In a particular aspect of the invention, the relative size of inlet port 62 and/or outlet port 64 to chamber 52 can, be adjustable.

In exemplary embodiments, methodology of the present invention can include various pretreatments of semiconductor substrates within a reaction chamber prior to an ALD process occurring in the same reaction chamber. For instance, semiconductor substrates containing silicon will frequently have native oxide (SiO2) formed thereover. Such native oxide can be problematic in various semiconductor constructions, and accordingly it can be desired to remove the native oxide prior to an ALD process. In particular methodology of the present invention, a plurality of substrates 82 are provided within a reaction chamber 52, and the substrates are exposed to one or more of H, F, and Cl to remove native oxide from the semiconductor substrates. After the native oxide is removed, the substrates are exposed to an ALD process within the chamber, which comprises exposure of the substrates to a first reactive material, purging of the first reactive material from within the chamber, and subsequent exposing of the substrates to a second reactive material.

The removal of the native oxide can comprise, for example, exposing the semiconductor substrates to H2 at a temperature of at least about 750° C. Alternatively, the native oxide removal can comprise exposing the semiconductor substrates to at least one plasma-activated species of hydrogen. Such plasma-activated species of hydrogen can be introduced into chamber 52 through a separate port (not shown). The separate port can be in fluid communication with a reaction chamber (not shown) in which one or more hydrogen-containing precursors are exposed to plasma to generate plasma-activated species of hydrogen. The plasma-activated hydrogen-containing species are the fed through the separate port into reaction chamber 52.

Alternatively, the removal, of native oxide can comprise exposing the semiconductor substrates to gaseous HCl and/or HF within chamber 52.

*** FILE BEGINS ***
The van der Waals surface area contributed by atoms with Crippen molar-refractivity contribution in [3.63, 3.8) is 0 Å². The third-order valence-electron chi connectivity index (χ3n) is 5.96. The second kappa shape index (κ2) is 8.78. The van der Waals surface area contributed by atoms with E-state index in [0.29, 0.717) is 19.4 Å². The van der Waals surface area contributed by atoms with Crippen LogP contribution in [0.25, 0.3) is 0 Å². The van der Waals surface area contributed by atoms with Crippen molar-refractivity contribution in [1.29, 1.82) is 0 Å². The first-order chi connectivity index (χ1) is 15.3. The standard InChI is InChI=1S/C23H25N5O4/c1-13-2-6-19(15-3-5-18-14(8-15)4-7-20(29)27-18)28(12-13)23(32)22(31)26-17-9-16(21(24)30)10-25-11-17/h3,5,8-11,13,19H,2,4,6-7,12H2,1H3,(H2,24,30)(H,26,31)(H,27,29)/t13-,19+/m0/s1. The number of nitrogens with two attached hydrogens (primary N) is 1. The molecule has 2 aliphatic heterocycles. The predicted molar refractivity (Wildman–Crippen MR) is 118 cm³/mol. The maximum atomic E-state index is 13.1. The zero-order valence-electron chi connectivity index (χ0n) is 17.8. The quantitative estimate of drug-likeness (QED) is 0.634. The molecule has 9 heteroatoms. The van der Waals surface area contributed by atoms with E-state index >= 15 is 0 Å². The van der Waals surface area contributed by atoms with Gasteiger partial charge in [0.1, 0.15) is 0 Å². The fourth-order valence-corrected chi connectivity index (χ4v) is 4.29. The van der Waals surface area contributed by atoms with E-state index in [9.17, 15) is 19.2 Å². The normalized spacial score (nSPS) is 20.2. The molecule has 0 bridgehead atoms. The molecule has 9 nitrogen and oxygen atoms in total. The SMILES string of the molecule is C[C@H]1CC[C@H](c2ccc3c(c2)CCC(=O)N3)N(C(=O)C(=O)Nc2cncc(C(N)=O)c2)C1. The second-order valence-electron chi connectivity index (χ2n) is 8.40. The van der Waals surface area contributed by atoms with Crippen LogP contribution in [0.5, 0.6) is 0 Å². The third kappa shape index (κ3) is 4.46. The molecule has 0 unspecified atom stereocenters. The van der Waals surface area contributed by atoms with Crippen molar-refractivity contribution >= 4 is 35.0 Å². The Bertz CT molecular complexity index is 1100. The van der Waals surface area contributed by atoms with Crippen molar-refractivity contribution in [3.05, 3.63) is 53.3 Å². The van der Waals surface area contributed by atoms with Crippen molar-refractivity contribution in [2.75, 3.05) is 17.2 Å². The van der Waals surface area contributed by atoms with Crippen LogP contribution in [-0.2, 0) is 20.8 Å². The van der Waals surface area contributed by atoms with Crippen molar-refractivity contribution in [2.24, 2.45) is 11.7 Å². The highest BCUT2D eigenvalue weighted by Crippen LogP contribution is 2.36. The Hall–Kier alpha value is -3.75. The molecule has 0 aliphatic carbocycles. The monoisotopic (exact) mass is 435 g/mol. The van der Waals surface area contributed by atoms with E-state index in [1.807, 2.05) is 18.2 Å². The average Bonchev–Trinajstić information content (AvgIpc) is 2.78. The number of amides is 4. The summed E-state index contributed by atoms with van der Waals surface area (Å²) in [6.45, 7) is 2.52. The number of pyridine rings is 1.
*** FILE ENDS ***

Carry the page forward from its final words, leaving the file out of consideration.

In another exemplary pretreatment of semiconductor substrates, the substrates can be exposed to oxygen within chamber 52 to form a uniform layer of oxide across exposed oxidizable surfaces of silicon-containing semiconductor substrates prior to an ALD process. Such can be accomplished by, for example, placing a plurality of semiconductor substrates 82 within chamber 52, and subsequently exposing the substrates to a source of oxygen comprising, consisting of, or consisting essentially of one or more of O2, O3, and H2O2. After exposure to the oxygen, the reaction chamber 52 can be flushed and subsequently substrates 82 are subjected to an ALD process.

The formation of a uniform layer of oxide over exposed oxidizable surfaces of the substrates can provide a homogeneous base for subsequent formation of materials by ALD.

In compliance with the statute, the invention has been described in language more or less specific as to structural and methodical features. It is to be understood, however, that the invention is not limited to the specific features shown and described, since the means herein disclosed comprise preferred forms of putting the invention into effect. The invention is, therefore, claimed in any of its forms or modifications within the proper scope of the appended claims appropriately interpreted in accordance with the doctrine of equivalents.

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US8667928Apr 13, 2011Mar 11, 2014Micron Technology, Inc.Semiconductor processing
Classifications
U.S. Classification438/683, 257/E21.101, 257/E21.226, 257/E21.274, 257/E21.268, 257/E21.293, 257/E21.584, 257/E21.29, 257/E21.592, 257/E21.171
International ClassificationH01L21/205, H01L21/306, H01L21/318, H01L21/314, C30B25/02, H01L21/285, C23C16/02, C23C16/44, C23C16/54, C23C16/455, H01L21/768, H01L21/316
Cooperative ClassificationC23C16/0245, H01L21/3144, H01L21/02046, C23C16/45546, H01L21/28562, H01L21/3185, H01L21/76841, H01L21/31604, C30B25/02, C23C16/54, H01L21/76856, H01L21/31683, H01L21/76888, C23C16/0236
European ClassificationC23C16/02D2, H01L21/285B4H2, H01L21/768C3, C23C16/54, H01L21/314B1, H01L21/768C3D2B, H01L21/768C8B, C30B25/02, H01L21/316B, C23C16/02D4, C23C16/455F2D2